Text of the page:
“Better than the sacrifice of material things is the wisdom sacrifice [jnana yajna]. All action without exception is fully comprehended [contained, completed] in wisdom [jnana]” (4:33).
To know God is the supreme sacrifice-worship, immeasurably beyond material offerings or sacrifice. Yet, once more Krishna is warning us away from ignorant snobbery. For he assures us that all action–including ritualistic, material sacrifice and worship–leads to the attainment of knowledge. We must never disdain any endeavor in spiritual life, for such action creates positive spiritual karma that will eventually result in enlightenment.
Wherever we find supposedly enlightened people who disdain “lesser” or “ignorant” attempts to elevate the seeker, we can know that we are in the presence of persons whose personal ignorance–like their ego–is colossal. Enlightened people are aware that every attempt to attain higher life will in time uplift the seeker. Remembering their own past struggles, they know that no effort is ever wasted, that the intention will perfect the action. “Here [in this yoga] no effort is lost, nor is any loss of progress found” (2:40), Krishna tells Arjuna.
“Know this! Through respectful salutation, through questioning, through service, the knowing ones, the perceivers of truth, will be led to teach you knowledge [jnana]” (4:34). Since this verse is continually misapplied to the cultish slavery of gurudom, we should analyze it very carefully.
First we are told that illumined teachers will instruct us in knowledge (upadekshyanti te jnanam). They will teach us the principles of Brahmajnana, which includes the practice of meditation by which the knowledge of Brahman is attained. This is a wonderful prospect, but it says nothing more than this. There is no word of empowerment or diksha (initiation) being given by the teacher, or his taking on the student’s karma or the forging of some type of eternal bond in which the teacher is obligated to bestow enlightenment. In other words, the manipulative super-parent type of disempowerment and enslavement so current today is not in Krishna’s mind.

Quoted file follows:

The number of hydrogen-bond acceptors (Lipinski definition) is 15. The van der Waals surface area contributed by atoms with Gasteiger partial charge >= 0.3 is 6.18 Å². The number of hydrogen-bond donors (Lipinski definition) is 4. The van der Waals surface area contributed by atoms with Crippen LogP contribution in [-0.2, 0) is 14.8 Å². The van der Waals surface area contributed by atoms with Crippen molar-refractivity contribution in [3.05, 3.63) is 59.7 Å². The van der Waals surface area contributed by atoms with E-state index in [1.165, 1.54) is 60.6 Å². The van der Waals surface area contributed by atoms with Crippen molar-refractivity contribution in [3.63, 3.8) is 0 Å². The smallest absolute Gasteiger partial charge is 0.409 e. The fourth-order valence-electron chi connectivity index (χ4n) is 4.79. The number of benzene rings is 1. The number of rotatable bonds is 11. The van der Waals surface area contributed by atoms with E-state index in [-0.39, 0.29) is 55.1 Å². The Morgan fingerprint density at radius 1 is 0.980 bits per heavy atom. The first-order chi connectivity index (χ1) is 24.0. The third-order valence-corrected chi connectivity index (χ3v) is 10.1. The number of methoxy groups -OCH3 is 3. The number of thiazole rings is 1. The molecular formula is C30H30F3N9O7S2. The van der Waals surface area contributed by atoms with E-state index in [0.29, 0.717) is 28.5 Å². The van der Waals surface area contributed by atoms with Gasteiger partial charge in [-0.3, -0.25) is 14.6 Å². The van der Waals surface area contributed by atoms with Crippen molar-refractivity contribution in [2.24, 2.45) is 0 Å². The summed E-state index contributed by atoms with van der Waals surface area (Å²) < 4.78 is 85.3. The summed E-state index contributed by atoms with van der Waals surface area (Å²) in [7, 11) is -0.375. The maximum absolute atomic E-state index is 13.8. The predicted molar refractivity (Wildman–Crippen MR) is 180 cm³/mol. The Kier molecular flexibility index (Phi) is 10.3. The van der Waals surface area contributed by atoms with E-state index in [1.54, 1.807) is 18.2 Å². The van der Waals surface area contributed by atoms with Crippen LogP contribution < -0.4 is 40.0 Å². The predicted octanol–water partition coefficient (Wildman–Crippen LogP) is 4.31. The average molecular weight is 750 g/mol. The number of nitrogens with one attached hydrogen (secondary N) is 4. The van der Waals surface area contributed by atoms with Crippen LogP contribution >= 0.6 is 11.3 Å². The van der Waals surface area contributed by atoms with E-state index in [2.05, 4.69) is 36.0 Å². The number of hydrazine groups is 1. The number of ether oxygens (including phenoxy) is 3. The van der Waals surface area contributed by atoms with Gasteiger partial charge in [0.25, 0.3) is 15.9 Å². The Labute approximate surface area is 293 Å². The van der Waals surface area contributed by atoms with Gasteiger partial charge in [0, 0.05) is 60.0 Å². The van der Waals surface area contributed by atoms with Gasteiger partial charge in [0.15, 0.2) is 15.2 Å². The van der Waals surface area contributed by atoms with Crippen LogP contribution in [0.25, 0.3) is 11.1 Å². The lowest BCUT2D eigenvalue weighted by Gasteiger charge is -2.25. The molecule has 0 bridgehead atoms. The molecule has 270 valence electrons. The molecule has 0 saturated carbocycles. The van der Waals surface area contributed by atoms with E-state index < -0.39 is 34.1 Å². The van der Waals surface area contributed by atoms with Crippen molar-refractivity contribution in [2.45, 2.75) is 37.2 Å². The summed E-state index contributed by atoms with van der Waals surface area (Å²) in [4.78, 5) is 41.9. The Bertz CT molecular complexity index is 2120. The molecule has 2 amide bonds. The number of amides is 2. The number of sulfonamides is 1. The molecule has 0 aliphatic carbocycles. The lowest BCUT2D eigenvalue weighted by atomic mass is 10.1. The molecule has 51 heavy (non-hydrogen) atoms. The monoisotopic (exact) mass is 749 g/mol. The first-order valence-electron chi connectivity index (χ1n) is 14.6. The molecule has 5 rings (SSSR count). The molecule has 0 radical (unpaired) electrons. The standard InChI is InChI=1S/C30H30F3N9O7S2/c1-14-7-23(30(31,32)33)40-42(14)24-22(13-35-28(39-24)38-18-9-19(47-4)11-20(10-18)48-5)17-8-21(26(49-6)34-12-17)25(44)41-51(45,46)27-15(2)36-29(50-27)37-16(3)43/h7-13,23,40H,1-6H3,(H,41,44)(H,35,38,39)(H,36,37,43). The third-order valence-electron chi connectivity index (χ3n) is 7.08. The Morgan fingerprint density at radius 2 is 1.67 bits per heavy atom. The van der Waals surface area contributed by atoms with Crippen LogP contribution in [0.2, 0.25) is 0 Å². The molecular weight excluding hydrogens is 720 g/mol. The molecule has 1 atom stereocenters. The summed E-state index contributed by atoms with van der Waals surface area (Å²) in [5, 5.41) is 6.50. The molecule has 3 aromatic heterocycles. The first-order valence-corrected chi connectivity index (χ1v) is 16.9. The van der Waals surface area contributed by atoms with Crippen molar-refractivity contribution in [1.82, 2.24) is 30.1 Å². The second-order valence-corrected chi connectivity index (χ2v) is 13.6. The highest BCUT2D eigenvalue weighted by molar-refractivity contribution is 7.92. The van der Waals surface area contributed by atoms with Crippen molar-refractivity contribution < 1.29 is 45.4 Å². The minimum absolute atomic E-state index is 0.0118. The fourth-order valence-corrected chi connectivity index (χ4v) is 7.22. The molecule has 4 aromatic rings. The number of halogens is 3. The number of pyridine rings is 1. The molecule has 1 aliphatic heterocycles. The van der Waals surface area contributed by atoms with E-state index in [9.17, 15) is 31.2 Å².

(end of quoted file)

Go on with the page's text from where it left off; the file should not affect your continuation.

He does tell Arjuna that the seeker must approach the teacher with humble salutation (pranipatena) and must actively question (pariprashnena) him. Moreover, the seeker must render service (sevaya). This is because at the time of Krishna teachers lived in forest ashrams and seekers were expected to live with them for some time to learn the practice of spiritual life as well as its philosophy. It would only be reasonable to give practical assistance in the daily work and maintenance of the ashram.
Krishna was quite familiar with a type of seeker found even today. Approaching the teacher as a virtual equal, they set themselves down in front of him and unload a barrage of metaphysical questions intended to determine whether or not the teacher is worthy of their attention. If they decide the teacher is worthy, they proceed to monopolize his time and attention, disregarding anyone else, expecting to be waited on and supplied with whatever they might want, assuming that everyone in the ashram is a servant whose existence is justified by serving them and the guru.